Striking a Balance Between Relaxation and Intense Therapeutic Bodywork
On the first day of my Rolfing® training, my partner taught me the single best short lessen I’ve received in my bodywork career. While I was working on my technique, she offered me three sharp words of somewhat unrefined admonishment:
“Refine your touch!” she said.
I realized then that if my touch was harsh and I attempted to make things happen against the will of my clients and their tissue, my work would be less effective and could be a cause of alienation rather than of a rewarding and close connection.
Make your sessions a journey rather than a destination and don’t become too attached to the outcome of your work.
Some therapists appear to be trying to win an argument with stubborn holding patterns. Instead, consider your bodywork as a give-and-take dialogue, the outcome of which is your client’s voluntary release of pain.
It is important to realize that your mindset can determine the quality of touch as much as your specific biomechanical techniques. As stated above, probably the single most common scenario in which work is perceived as overly intense is when a therapist works too quickly. Quick work is often attempted by therapists with a generous sense of urgency to get too much work done or who cling to routines that emphasize covering the whole body with equal attention to all parts. Such routines can cause therapists to spend unneeded time on relaxed areas and to rush on areas of holding. Many therapists report fear of clients feeling short-changed if they don’t perform a full-body massage. Although educating clients about the benefits of detailed spot work is very helpful, it is also possible to have the best of both worlds by simply educating clients on the advantages of longer massages. Longer massages leave enough time for the client to unravel holding patterns, while still covering the entire body with varying degrees of focus in areas of need.
Wasted or ineffective strokes take precious time from the areas that need additional, slow care and can spell the difference between work that feels good at the time but doesn’t leave lasting benefits or a session that brings significant change.
Consider if you could increase your effectiveness by overcoming some of the more common habits that waste time:
Taking too much time at the beginning of the session with superficial strokes to relax the client when their tension and holding patterns are deep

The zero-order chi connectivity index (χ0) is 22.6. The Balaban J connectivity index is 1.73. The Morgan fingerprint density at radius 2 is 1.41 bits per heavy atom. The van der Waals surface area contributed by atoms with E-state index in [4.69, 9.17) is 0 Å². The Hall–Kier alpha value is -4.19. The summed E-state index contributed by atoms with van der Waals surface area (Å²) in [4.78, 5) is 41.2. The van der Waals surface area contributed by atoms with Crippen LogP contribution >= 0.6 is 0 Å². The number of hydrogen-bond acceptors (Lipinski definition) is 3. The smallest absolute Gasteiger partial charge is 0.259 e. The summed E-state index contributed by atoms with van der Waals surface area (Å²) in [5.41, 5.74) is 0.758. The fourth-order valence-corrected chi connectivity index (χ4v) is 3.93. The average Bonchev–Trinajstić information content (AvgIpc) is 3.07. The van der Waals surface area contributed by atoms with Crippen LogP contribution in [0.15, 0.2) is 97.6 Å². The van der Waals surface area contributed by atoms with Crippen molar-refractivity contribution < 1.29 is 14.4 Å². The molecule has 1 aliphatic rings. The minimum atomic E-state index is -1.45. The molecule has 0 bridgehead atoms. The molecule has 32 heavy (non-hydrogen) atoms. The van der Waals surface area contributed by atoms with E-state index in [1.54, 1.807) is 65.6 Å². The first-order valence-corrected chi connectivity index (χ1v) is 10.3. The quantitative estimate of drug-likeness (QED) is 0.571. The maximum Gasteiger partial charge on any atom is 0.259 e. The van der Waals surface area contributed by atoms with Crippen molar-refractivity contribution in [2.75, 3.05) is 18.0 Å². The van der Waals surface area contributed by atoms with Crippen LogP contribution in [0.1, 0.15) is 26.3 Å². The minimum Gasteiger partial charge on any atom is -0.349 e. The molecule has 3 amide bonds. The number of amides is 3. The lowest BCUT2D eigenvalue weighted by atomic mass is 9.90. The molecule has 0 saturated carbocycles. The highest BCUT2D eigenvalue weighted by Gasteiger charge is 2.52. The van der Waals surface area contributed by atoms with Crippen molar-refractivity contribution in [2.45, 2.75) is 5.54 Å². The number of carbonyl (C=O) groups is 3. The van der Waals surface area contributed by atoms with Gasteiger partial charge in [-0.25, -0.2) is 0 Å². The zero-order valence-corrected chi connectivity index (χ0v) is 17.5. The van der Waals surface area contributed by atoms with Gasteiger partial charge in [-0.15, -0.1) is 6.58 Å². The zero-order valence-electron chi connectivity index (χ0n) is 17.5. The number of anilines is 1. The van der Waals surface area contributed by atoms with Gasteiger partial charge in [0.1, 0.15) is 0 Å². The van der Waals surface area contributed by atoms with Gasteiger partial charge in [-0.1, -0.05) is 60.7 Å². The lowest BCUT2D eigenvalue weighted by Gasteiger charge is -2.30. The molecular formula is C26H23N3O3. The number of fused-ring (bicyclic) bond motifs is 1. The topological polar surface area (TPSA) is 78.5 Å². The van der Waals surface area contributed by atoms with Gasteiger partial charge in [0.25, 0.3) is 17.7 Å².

Related to this point is an overemphasis on warming tissue up. Of course we don’t want to just dive in, but I often see therapists warming up tissue that is superficial to actual tightness. For example, some therapists spend inordinate amounts of time working on the gluteal muscles when the actual tightness is in the deeper rotators; working on the gastrocnemius when the soleus is the problem; or warming up the pectoralis major when the tightness is in the pectoralis minor. Some practitioners spend excessive time on the external abdominals and then dive in too quickly to address the psoas, which is a totally different muscle and layer of the body.
The ultimate key to a successful session is to slowly sink to the layer of the body until you meet a resistance barrier. Typically, these deep myofascial compartments of tension release best when approached at an oblique angle. As resistance is met and the tissue begins pushing back at you, simply meet the resistance and slowly work through the adhesive area. The superficial layers will also benefit, even though your intent is focused at the deeper motion-restricted tissues.
By the same token, don’t be too attached to mechanical long strokes, each performed with the same speed and pressure. Individual muscles have great variation in where their restrictions lie. So that you can slow down and do focused repeat strokes in isolated areas of tightness, move quickly along long muscles like the hamstrings, quadriceps, and erectors, as well as relaxed sections of the calf, arms, and IT band.
Turning your client on his side enables you to have proper mechanical advantage with your body weight and the ability to watch his face for reactions to particularly sensitive areas in the IT band, which may need extra attention. Use very little lubrication, so you won’t have to apply too much vertical pressure to grab tissue; too much lubrication will cause you to slide over the tissue as you try to hold it. Elongate and even rotate the lateral compartment in an anterior or posterior direction to promote proper tracking of the knee and hip.
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Art Riggs, CMT
Art Riggs is a Certified Advanced Rolfer® and massage therapist who has been teaching bodywork since 1988. For the first 10 years of his career, Riggs specialized in myofascial release at a physical therapy clinic, where he cultivated an interest in the treatment of injuries. He has worked with Olympic athletes, as well as professional football players, basketball players, dancers, and musicians to treat injuries and improve performance.
Riggs has been teaching deep tissue massage therapy for 20 years and has led workshops for health spas and physical therapists. He has also assisted in various Rolf trainings, primarily with Michael Salveson, Jan Sultan, and Jeff Maitland. In addition, Riggs established the deep tissue massage program at the McKinnon Institute in 1989, and he currently leads an 80-hour deep tissue certification program at the San Francisco School of Massage.
Riggs is the author of Deep Tissue Massage – A Visual Guide to Techniques and the DVD Deep Tissue Massage – A Video Guide to Techniques. He has written numerous articles for massage publications and co-authored a chapter on myofascial release in Modalities for Massage and Bodywork. Riggs maintains a Rolfing practice in Oakland, California.
For more information on Art Riggs visit his website.